Why Facebook Is Not for Children
As Facebook considers extending its membership circle to include pre-teens, one parent is resolved to keep her kids off the social network so they can establish friendships in the real world.
What's the Latest Development?
Facebook is looking to allow individuals under the age of 13, whom are currently banned from the social network, to create profiles on its site by requiring some amount of parental oversight. The move is an acknowledgement that pre-teens can simply lie about their age to circumvent online regulations but privacy advocates are also worried about what Facebook might do with children's personal information. One parent, Michelle Maltais, is resolved to decrease the presence of Facebook in her family's life so that face-to-face interactions might form the base of her children's personal relationships.
What's the Big Idea?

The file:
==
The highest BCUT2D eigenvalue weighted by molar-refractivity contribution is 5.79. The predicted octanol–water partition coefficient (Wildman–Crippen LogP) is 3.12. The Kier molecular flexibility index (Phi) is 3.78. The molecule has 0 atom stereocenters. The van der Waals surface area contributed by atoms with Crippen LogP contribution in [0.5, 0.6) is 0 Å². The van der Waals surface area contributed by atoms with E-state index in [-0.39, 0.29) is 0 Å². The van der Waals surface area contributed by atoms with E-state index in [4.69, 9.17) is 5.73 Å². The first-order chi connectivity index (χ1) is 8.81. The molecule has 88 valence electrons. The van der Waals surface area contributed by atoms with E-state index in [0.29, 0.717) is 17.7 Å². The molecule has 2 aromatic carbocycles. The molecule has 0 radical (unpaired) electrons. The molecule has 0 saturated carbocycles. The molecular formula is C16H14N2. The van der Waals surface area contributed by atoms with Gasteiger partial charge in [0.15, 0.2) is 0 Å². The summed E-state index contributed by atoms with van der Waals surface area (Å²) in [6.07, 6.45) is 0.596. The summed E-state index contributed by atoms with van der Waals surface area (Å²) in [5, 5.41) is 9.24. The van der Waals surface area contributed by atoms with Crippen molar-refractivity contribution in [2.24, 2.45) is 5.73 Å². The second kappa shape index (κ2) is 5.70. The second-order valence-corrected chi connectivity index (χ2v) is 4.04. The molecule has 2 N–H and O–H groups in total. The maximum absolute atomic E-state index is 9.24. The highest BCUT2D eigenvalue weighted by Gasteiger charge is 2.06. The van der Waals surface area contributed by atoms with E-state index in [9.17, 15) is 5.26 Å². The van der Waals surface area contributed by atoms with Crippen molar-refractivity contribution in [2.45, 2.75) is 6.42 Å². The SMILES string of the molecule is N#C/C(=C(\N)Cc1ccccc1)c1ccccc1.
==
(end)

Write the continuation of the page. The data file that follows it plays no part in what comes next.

While Maltais is a self-confessed Facebook addict, she does not believe adults and children should have the same experiences, especially when it comes to relationships. In pre-teen years, it is hard enough to navigate real-world relationships, she says, without the added problem of online bullying and the stress of online etiquette. "Why would parents want to invite 24-7 access to their child's precious psyche in the sanctuary of their homes on computers and mobile devices?" While relationships might be maintained online, they should be formed face-to-face, and that is what youth is for, says Maltais.
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